5. Hi Monx. Glad to see that you are passionate and that you have thought about these things. For the rest of us who haven't thought down the same thought paths as you, I think you've left us behind a little bit. I get the gist of most of what you are saying, but I think specifics spelled out a bit more would help us understand what exactly you are on about. My take on these issues is as follows 1. Game balance is much less critical in this game since characters do not fully commit at the start to a class that ends up underpowered. Instead, if we all learn that Confessors are top, then we all become confessors. The downside is that the game degenerates somewhat, but at least it remains fair. ACE will try to balance things to avoid degeneracy. 2. The skills/powers/disciplines are rather haphazard. From my study of them, I do not think they were designed with a hell of a lot of thought into the dynamics of the battles and interplay that will ensue (some thought, but not as much as I would have expected). I think the devs feel that if they are complex enough, complexity will arise from them. I suspect they will be "tweaking" for a long time to come and things will eventually be complex and dynamic enough to be perpetually interesting. This approach is quite different from attempting to design the dynamics into the game, such as starting with rock-paper-scissors and then carefully adding complexity, testing certain properties as you go. But the approach they appear to be taking is no less valid... it's more like natural selection -- throw in a bunch of stuff and see what pops out, then tweak it until it tastes right.
  6. I completely understand why the game developers shouldn't spend any time building an API right now. But doesn't ACE have website developers who are not game developers? Maybe they aren't so swamped. An API framework that has fingers into the game itself is not reasonable until after launch, but a simple ID check can be done entirely by the website team. I'd even be willing to write the pseudocode for them, if they wanted, or the actual code if it was a language/framework I'm familiar with. Turns out that the way the forums authenticate is actually kind of broken. I had to just now clear my cookies and relogin to get the forums to recognize me. OpenID could fix their forum login too. As for the discord thing, that verifies their discord name, but doesn't guarantee a match up with the game itself. BTW: malekai.org... pretty impressive. My database is only half full.. unfortunately my weak points are about the same as yours (skills and crafting).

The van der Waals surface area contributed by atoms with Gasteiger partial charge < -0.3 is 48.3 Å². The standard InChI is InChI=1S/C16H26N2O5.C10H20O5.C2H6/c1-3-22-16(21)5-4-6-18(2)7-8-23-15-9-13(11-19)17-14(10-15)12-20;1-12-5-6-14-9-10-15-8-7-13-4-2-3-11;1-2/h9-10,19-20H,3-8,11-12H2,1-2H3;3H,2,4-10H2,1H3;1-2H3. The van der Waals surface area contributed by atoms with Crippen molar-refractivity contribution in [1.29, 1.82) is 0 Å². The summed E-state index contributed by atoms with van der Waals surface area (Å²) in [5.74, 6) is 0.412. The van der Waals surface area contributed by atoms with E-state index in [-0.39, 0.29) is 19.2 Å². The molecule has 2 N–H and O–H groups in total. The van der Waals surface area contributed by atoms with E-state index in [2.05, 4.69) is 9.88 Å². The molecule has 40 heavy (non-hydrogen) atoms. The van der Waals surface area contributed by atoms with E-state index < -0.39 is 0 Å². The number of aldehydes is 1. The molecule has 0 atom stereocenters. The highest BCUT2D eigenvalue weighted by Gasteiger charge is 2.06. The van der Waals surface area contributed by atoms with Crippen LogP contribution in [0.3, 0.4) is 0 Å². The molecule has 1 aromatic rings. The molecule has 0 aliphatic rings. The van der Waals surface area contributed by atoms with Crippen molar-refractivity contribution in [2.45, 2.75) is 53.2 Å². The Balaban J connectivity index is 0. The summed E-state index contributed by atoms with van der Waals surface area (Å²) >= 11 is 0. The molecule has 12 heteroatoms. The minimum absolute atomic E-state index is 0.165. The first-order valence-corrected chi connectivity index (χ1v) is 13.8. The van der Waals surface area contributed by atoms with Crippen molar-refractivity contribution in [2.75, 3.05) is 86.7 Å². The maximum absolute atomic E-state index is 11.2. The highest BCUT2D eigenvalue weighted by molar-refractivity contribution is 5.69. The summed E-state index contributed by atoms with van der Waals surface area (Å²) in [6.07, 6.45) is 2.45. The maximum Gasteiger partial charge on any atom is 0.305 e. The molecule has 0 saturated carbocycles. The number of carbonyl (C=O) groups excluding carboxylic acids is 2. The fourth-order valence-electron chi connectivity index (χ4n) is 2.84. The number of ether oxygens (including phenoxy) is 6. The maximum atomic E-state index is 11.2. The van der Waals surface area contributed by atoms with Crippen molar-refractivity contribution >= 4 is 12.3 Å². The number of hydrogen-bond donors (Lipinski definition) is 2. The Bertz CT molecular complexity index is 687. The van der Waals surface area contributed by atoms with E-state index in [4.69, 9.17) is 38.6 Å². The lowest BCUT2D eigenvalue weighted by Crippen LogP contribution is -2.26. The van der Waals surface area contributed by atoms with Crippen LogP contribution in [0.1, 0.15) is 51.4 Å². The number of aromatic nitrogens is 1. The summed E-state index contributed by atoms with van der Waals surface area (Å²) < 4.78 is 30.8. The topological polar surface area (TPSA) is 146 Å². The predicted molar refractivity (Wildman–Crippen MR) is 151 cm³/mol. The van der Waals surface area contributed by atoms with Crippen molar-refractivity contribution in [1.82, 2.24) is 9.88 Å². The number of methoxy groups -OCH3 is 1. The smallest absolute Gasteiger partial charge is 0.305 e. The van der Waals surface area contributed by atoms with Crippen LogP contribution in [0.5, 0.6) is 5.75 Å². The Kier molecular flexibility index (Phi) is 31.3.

7. And race/class split was announced in May, over 5 months ago, and has not made it to testing yet. It is hard to remain excited about something for a very long time. We are all feeling the blisters of this long march. But realistically, ACE has a continuous series of very hard decisions to make. Even answering your question is committing to something, and they are currently committed to so damn many things they simply cannot make any more commitments. Saying "Oops, we won't make 2017, and we are unwilling to commit to another date right now" could easily be misinterpreted by people (investors) as failure, which their situation most certainly is not. So what are they to do? Human instinct drives people to procrastinate any weighty decisions for as long as they can.